For immediate release: 03/22/2012 | NR-12-03-03
Lawrence Livermore National Laboratory licenses microbial detection array advance to Missouri firm
Known formally as the Lawrence Livermore Microbial Detection Array (LLMDA), the technology could enable food safety professionals, law enforcement, medical professionals and others to detect within 24 hours any virus or bacteria that has been sequenced and included among the array's probes.
Developed between October 2007 and February 2008, the LLMDA detects viruses and bacteria with the use of 388,000 probes that fit in a checkerboard pattern in the middle of a one-inch wide, three-inch long glass slide.
The current operational version of the LLMDA contains probes that can detect more than 2,200 viruses and more than 900 bacteria.
The LLMDA provides researchers with the capability of detecting pathogens over the entire range of known viruses and bacteria. Current multiplex polymerase chain reaction (PCR) techniques can at most offer detection from among 50 organisms in one test.
The Livermore team plans to update probes on the array with new sequences of bacteria, viruses and other microorganisms from GenBank and other public databases about once per year, in addition to using sequences obtained from collaborators for their probes.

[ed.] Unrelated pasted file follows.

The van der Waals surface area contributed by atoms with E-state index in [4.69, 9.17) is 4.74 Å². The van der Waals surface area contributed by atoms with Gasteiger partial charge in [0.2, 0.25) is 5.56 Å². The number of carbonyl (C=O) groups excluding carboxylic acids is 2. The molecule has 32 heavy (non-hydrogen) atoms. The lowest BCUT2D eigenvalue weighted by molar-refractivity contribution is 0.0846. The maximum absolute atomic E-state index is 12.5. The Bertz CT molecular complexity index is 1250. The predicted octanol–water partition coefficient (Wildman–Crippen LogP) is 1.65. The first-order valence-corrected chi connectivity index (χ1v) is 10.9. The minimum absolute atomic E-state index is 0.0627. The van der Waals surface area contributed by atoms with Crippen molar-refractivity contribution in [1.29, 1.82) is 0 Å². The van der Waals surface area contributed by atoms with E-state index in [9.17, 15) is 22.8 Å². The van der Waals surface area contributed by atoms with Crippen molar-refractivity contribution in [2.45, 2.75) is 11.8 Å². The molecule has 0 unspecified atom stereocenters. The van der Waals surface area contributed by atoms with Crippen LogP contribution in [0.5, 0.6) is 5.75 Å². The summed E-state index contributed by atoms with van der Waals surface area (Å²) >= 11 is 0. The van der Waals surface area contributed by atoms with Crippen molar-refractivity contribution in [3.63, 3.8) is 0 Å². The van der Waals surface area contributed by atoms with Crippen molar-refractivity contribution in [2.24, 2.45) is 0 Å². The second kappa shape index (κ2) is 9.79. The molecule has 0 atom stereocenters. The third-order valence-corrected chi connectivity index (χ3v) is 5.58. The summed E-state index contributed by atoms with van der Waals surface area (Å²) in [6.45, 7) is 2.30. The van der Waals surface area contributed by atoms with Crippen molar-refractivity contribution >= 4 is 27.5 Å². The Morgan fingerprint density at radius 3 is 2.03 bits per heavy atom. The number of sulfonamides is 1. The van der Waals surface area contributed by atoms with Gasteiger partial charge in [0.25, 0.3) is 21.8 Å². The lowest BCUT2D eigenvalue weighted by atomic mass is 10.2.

LLNL's current collaborators include the University of California, San Francisco; the Blood Systems Research Institute; the University of Texas Medical Branch (Galveston); the Statens Serum Institut of Copenhagen, Denmark; the University of California, Davis; Imigene; the U.S. Food & Drug Administration; the Centers for Disease Control and Prevention; the Naval Medical Research Center; and the Marine Mammal Center of Sausalito, Calif.
A computer scientist and the team's leader, Tom Slezak came up with the idea for the LLMDA in 2003. Slezak is one of 10 LLNL researchers named in February as a Laboratory Distinguished Member of the Technical Staff. His team includes biologist Crystal Jaing, who leads the microarray lab work and manages the collaborations; bioinformaticist Shea Gardner, who designed the array; biostatistician Kevin McLoughlin, who designed the analysis software; and James Thissen, who performs the microarray experiments.
MOgene has been in the genomics service business since 2004 and has worked with many pharmaceutical and agricultural businesses, along with universities, around the world.
New Livermore detection technology used by research team in analysis of eight vaccines, LLNL press release
National Biodefense Analysis and Countermeasures Center